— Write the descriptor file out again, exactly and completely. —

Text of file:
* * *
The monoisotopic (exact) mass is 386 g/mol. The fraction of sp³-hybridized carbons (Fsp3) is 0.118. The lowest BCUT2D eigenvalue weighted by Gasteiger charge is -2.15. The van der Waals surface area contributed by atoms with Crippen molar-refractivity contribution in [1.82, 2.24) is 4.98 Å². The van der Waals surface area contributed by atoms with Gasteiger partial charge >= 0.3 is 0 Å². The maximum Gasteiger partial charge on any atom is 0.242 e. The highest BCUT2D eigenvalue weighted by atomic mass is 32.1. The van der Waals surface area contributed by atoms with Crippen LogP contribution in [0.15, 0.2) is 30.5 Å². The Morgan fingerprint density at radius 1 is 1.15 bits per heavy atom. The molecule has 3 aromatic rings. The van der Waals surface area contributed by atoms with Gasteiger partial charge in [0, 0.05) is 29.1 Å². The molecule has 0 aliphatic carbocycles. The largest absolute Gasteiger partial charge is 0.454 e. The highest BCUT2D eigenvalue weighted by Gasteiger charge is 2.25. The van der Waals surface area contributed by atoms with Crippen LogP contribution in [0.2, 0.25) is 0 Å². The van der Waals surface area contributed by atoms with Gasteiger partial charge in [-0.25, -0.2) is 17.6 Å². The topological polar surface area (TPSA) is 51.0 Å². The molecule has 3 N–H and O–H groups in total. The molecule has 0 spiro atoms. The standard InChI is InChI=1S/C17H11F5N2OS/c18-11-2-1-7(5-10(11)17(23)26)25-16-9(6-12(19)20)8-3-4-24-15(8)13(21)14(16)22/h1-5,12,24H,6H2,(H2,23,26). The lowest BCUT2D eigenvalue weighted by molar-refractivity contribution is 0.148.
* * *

The monoisotopic (exact) mass is 386 g/mol. The fraction of sp³-hybridized carbons (Fsp3) is 0.118. The lowest BCUT2D eigenvalue weighted by Gasteiger charge is -2.15. The van der Waals surface area contributed by atoms with Crippen molar-refractivity contribution in [1.82, 2.24) is 4.98 Å². The van der Waals surface area contributed by atoms with Gasteiger partial charge >= 0.3 is 0 Å². The maximum Gasteiger partial charge on any atom is 0.242 e. The highest BCUT2D eigenvalue weighted by atomic mass is 32.1. The van der Waals surface area contributed by atoms with Crippen LogP contribution in [0.15, 0.2) is 30.5 Å². The Morgan fingerprint density at radius 1 is 1.15 bits per heavy atom. The molecule has 3 aromatic rings. The van der Waals surface area contributed by atoms with Gasteiger partial charge in [0, 0.05) is 29.1 Å². The molecule has 0 aliphatic carbocycles. The largest absolute Gasteiger partial charge is 0.454 e. The highest BCUT2D eigenvalue weighted by Gasteiger charge is 2.25. The van der Waals surface area contributed by atoms with Crippen LogP contribution in [0.2, 0.25) is 0 Å². The van der Waals surface area contributed by atoms with Gasteiger partial charge in [-0.25, -0.2) is 17.6 Å². The topological polar surface area (TPSA) is 51.0 Å². The molecule has 3 N–H and O–H groups in total. The molecule has 0 spiro atoms. The standard InChI is InChI=1S/C17H11F5N2OS/c18-11-2-1-7(5-10(11)17(23)26)25-16-9(6-12(19)20)8-3-4-24-15(8)13(21)14(16)22/h1-5,12,24H,6H2,(H2,23,26). The lowest BCUT2D eigenvalue weighted by molar-refractivity contribution is 0.148.